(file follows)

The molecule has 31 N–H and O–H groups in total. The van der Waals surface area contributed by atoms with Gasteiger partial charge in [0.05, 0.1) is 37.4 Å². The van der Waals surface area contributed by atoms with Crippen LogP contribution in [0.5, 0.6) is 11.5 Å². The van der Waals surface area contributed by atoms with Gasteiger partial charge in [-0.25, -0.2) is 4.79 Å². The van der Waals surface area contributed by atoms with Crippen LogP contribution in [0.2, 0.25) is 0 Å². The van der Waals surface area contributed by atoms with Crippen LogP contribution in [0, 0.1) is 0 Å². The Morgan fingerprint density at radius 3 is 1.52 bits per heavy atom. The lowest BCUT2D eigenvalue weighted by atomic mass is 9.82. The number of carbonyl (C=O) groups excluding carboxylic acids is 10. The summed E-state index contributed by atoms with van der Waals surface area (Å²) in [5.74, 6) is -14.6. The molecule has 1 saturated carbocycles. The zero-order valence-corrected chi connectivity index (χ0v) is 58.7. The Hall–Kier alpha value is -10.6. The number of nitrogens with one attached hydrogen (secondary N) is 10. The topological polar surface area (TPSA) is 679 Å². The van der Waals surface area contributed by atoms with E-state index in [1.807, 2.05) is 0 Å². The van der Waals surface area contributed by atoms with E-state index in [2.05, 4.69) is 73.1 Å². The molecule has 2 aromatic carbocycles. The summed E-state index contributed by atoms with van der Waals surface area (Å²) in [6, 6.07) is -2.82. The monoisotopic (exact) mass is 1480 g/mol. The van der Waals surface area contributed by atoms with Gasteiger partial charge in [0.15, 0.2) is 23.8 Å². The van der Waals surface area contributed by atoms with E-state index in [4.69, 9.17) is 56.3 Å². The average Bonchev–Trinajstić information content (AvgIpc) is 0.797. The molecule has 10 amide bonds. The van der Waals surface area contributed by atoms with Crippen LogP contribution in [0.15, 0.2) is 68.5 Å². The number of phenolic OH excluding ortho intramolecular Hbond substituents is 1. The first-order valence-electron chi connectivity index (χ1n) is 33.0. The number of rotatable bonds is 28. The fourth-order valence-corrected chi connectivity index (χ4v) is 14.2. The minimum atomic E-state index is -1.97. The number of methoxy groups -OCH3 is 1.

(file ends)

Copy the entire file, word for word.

The molecule has 31 N–H and O–H groups in total. The van der Waals surface area contributed by atoms with Gasteiger partial charge in [0.05, 0.1) is 37.4 Å². The van der Waals surface area contributed by atoms with Crippen LogP contribution in [0.5, 0.6) is 11.5 Å². The van der Waals surface area contributed by atoms with Gasteiger partial charge in [-0.25, -0.2) is 4.79 Å². The van der Waals surface area contributed by atoms with Crippen LogP contribution in [0.2, 0.25) is 0 Å². The van der Waals surface area contributed by atoms with Crippen LogP contribution in [0, 0.1) is 0 Å². The Morgan fingerprint density at radius 3 is 1.52 bits per heavy atom. The lowest BCUT2D eigenvalue weighted by atomic mass is 9.82. The number of carbonyl (C=O) groups excluding carboxylic acids is 10. The summed E-state index contributed by atoms with van der Waals surface area (Å²) in [5.74, 6) is -14.6. The molecule has 1 saturated carbocycles. The zero-order valence-corrected chi connectivity index (χ0v) is 58.7. The Hall–Kier alpha value is -10.6. The number of nitrogens with one attached hydrogen (secondary N) is 10. The topological polar surface area (TPSA) is 679 Å². The van der Waals surface area contributed by atoms with E-state index in [1.807, 2.05) is 0 Å². The van der Waals surface area contributed by atoms with E-state index in [2.05, 4.69) is 73.1 Å². The molecule has 2 aromatic carbocycles. The summed E-state index contributed by atoms with van der Waals surface area (Å²) in [6, 6.07) is -2.82. The monoisotopic (exact) mass is 1480 g/mol. The van der Waals surface area contributed by atoms with Gasteiger partial charge in [0.15, 0.2) is 23.8 Å². The van der Waals surface area contributed by atoms with E-state index in [4.69, 9.17) is 56.3 Å². The average Bonchev–Trinajstić information content (AvgIpc) is 0.797. The molecule has 10 amide bonds. The van der Waals surface area contributed by atoms with Crippen LogP contribution in [0.15, 0.2) is 68.5 Å². The number of phenolic OH excluding ortho intramolecular Hbond substituents is 1. The first-order valence-electron chi connectivity index (χ1n) is 33.0. The number of rotatable bonds is 28. The fourth-order valence-corrected chi connectivity index (χ4v) is 14.2. The minimum atomic E-state index is -1.97. The number of methoxy groups -OCH3 is 1.